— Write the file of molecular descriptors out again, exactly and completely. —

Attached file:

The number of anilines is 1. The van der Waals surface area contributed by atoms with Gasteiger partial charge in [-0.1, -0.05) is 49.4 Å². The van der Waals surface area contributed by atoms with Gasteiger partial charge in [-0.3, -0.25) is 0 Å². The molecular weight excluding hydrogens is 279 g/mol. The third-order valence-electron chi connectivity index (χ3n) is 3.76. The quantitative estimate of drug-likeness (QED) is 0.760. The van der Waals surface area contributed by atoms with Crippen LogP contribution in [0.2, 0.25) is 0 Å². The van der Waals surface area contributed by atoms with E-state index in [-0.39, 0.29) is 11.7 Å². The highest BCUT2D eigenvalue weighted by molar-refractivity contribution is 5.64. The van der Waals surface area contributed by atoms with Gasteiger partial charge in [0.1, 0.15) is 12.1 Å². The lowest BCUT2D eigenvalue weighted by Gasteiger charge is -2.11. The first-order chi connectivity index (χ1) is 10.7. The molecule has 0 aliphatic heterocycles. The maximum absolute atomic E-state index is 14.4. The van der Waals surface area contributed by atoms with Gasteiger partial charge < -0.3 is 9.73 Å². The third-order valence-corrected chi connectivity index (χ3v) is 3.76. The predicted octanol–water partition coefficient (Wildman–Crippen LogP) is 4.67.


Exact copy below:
The number of anilines is 1. The van der Waals surface area contributed by atoms with Gasteiger partial charge in [-0.1, -0.05) is 49.4 Å². The van der Waals surface area contributed by atoms with Gasteiger partial charge in [-0.3, -0.25) is 0 Å². The molecular weight excluding hydrogens is 279 g/mol. The third-order valence-electron chi connectivity index (χ3n) is 3.76. The quantitative estimate of drug-likeness (QED) is 0.760. The van der Waals surface area contributed by atoms with Crippen LogP contribution in [0.2, 0.25) is 0 Å². The van der Waals surface area contributed by atoms with E-state index in [-0.39, 0.29) is 11.7 Å². The highest BCUT2D eigenvalue weighted by molar-refractivity contribution is 5.64. The van der Waals surface area contributed by atoms with Gasteiger partial charge in [0.1, 0.15) is 12.1 Å². The lowest BCUT2D eigenvalue weighted by Gasteiger charge is -2.11. The first-order chi connectivity index (χ1) is 10.7. The molecule has 0 aliphatic heterocycles. The maximum absolute atomic E-state index is 14.4. The van der Waals surface area contributed by atoms with Gasteiger partial charge < -0.3 is 9.73 Å². The third-order valence-corrected chi connectivity index (χ3v) is 3.76. The predicted octanol–water partition coefficient (Wildman–Crippen LogP) is 4.67.